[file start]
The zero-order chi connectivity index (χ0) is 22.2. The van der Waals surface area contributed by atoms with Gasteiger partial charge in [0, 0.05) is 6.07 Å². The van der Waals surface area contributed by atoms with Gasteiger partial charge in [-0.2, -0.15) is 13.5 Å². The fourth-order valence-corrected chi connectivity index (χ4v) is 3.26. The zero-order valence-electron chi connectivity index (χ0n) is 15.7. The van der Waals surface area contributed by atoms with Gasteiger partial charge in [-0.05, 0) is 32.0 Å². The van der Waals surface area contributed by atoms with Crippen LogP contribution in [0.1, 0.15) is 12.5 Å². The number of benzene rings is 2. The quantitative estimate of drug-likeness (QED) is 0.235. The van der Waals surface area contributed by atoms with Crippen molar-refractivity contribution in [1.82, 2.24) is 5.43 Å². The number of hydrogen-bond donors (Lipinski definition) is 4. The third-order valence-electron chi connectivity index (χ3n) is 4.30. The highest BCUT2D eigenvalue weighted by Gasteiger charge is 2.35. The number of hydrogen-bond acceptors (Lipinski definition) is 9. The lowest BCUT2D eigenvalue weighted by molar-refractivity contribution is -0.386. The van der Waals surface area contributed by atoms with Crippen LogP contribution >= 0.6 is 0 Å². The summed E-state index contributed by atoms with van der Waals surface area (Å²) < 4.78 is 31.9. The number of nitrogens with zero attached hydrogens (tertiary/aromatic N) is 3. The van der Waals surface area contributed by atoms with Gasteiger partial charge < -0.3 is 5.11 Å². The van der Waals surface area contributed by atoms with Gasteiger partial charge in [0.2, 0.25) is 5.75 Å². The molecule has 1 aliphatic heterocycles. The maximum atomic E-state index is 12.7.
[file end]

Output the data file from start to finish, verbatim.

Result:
The zero-order chi connectivity index (χ0) is 22.2. The van der Waals surface area contributed by atoms with Gasteiger partial charge in [0, 0.05) is 6.07 Å². The van der Waals surface area contributed by atoms with Gasteiger partial charge in [-0.2, -0.15) is 13.5 Å². The fourth-order valence-corrected chi connectivity index (χ4v) is 3.26. The zero-order valence-electron chi connectivity index (χ0n) is 15.7. The van der Waals surface area contributed by atoms with Gasteiger partial charge in [-0.05, 0) is 32.0 Å². The van der Waals surface area contributed by atoms with Crippen LogP contribution in [0.1, 0.15) is 12.5 Å². The number of benzene rings is 2. The quantitative estimate of drug-likeness (QED) is 0.235. The van der Waals surface area contributed by atoms with Crippen molar-refractivity contribution in [1.82, 2.24) is 5.43 Å². The number of hydrogen-bond donors (Lipinski definition) is 4. The third-order valence-electron chi connectivity index (χ3n) is 4.30. The highest BCUT2D eigenvalue weighted by Gasteiger charge is 2.35. The number of hydrogen-bond acceptors (Lipinski definition) is 9. The lowest BCUT2D eigenvalue weighted by molar-refractivity contribution is -0.386. The van der Waals surface area contributed by atoms with Crippen LogP contribution >= 0.6 is 0 Å². The summed E-state index contributed by atoms with van der Waals surface area (Å²) < 4.78 is 31.9. The number of nitrogens with zero attached hydrogens (tertiary/aromatic N) is 3. The van der Waals surface area contributed by atoms with Gasteiger partial charge < -0.3 is 5.11 Å². The van der Waals surface area contributed by atoms with Gasteiger partial charge in [0.2, 0.25) is 5.75 Å². The molecule has 1 aliphatic heterocycles. The maximum atomic E-state index is 12.7.